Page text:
Oh Lord, how I remember the silly people who said that to me — it was only a cat. What idiots. Why didn’t I just tell them to f**k off?
This next passage also rings true:
Augusta’s death paralyzed me for two months at least, and I’m not ashamed of that. Excessiveness is in the eye of the judge, and in this matter only I can judge. I did find myself defending myself sometimes, sometimes against myself, more often against someone mystified, whose mystification as time passed shaded into annoyance, or just distance. You are as alone as you have ever been. You hoard your grief. You stay home. Friends ask you out to dinner, you find a lie for declining. Work? You can’t focus on anything, except this one thing. In the loss is the life you shared, Wiman says. Now you’re supposed to see the joy and the light in it, somehow to be in that life. How is that supposed to be possible? The fucking cat is dead.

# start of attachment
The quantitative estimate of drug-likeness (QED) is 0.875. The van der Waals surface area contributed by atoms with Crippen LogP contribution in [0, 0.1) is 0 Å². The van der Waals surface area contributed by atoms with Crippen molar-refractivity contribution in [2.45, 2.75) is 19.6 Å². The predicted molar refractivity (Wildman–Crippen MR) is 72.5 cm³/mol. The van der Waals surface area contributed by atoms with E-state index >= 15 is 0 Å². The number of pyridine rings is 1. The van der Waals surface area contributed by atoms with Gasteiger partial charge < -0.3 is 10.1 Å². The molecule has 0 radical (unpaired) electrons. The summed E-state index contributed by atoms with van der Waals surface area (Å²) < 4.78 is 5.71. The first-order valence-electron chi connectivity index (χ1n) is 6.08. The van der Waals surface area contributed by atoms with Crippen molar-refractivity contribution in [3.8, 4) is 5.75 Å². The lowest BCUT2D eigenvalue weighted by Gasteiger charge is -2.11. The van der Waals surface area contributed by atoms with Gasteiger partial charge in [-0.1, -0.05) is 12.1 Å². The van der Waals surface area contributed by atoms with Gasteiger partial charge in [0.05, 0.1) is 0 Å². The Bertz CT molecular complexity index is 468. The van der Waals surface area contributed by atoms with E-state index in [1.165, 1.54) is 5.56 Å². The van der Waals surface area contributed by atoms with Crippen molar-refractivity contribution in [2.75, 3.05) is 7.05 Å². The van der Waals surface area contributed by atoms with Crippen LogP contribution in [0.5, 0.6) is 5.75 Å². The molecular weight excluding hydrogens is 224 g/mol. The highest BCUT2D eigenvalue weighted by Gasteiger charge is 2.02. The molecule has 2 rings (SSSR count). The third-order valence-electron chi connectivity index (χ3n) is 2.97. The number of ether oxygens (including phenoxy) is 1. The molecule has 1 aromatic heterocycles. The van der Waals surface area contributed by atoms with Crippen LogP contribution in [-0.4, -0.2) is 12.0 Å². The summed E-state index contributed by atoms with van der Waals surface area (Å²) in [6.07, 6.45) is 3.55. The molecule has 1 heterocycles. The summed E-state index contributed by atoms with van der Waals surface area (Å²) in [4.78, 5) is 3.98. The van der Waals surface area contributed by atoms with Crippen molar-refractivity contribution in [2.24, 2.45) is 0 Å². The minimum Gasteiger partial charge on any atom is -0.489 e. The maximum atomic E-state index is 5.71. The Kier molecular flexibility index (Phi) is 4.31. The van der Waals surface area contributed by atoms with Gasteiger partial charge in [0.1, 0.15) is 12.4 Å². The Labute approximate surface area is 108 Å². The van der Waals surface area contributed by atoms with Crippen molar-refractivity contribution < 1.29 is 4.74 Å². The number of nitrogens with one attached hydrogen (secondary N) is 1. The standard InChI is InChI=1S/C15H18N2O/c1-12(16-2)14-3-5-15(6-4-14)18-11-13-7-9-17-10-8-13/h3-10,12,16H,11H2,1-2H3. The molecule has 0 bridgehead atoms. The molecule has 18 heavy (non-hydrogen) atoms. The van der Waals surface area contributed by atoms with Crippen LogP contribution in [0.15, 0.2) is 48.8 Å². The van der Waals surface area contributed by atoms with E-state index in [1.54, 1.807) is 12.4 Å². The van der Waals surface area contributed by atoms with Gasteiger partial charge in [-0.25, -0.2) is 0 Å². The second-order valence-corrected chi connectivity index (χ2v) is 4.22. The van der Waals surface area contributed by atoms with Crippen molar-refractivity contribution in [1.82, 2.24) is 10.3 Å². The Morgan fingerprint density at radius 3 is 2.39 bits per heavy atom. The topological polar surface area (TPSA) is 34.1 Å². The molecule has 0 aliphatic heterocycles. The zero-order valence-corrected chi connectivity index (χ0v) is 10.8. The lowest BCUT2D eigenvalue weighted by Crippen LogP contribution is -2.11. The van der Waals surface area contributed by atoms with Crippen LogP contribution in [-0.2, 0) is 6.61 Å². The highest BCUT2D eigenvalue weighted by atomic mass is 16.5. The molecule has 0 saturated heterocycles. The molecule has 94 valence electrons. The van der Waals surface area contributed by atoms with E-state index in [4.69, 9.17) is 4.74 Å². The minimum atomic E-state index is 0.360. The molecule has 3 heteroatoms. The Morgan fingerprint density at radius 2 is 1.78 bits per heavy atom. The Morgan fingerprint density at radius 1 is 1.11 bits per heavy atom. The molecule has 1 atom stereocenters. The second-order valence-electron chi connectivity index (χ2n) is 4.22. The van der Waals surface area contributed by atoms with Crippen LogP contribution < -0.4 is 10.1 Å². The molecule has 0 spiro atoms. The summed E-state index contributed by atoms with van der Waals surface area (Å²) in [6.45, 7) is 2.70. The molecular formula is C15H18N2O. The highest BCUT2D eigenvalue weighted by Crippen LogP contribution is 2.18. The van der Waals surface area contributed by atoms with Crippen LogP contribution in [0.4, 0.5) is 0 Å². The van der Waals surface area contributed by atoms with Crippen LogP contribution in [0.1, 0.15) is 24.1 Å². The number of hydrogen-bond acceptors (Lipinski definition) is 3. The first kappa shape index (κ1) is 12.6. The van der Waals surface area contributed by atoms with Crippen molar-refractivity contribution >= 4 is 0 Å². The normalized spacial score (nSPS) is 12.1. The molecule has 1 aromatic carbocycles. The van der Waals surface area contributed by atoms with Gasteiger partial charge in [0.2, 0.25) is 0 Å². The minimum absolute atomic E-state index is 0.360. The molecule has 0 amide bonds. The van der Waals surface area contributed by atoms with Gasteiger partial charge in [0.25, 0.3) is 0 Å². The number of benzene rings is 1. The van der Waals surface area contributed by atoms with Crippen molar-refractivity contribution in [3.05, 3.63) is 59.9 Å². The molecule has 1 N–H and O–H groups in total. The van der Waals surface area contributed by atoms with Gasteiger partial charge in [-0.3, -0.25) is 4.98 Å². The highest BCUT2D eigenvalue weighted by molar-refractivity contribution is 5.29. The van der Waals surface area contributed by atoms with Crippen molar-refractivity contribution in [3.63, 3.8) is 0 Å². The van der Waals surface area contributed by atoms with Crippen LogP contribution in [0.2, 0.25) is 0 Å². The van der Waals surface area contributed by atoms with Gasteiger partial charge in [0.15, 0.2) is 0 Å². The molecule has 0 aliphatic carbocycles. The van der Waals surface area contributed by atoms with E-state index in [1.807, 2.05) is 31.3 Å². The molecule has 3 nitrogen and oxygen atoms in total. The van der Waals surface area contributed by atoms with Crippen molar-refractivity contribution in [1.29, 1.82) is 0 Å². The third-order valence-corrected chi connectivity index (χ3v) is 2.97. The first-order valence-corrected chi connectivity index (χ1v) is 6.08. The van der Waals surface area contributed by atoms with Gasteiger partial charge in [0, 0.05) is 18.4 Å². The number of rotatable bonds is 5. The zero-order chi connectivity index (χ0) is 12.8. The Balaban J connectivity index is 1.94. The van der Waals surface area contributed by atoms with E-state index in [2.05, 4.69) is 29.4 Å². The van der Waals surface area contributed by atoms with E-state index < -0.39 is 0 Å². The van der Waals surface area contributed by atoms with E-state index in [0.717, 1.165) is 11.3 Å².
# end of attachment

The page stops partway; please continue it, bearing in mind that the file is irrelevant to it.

And this – the hours of guilt I have experienced thinking about Orloff and Pushkin, the times I wasn’t patient with them, the times I left them with sitters, and above all, their deaths — did I wait too long? Did I not give them enough time – did they still want to live in spite of their illness or pain?:
“I could have loved you better,” I sang the Tom Paxton song back through time to Augusta. “Didn’t mean to be unkind/You know it was the last thing on my mind.” Maybe not the last thing, but bad enough. I wasn’t paying attention, Augusta. How did you feel when we went away? I didn’t even think. You were glad to see us when we returned, which was enough to fool ourselves into believing it must have been all right. You were only a cat. We didn’t mean to be unkind. She loved us anyway. What choice did she have? Who else was she going to love? Augusta had love inborn. She had to do something with it.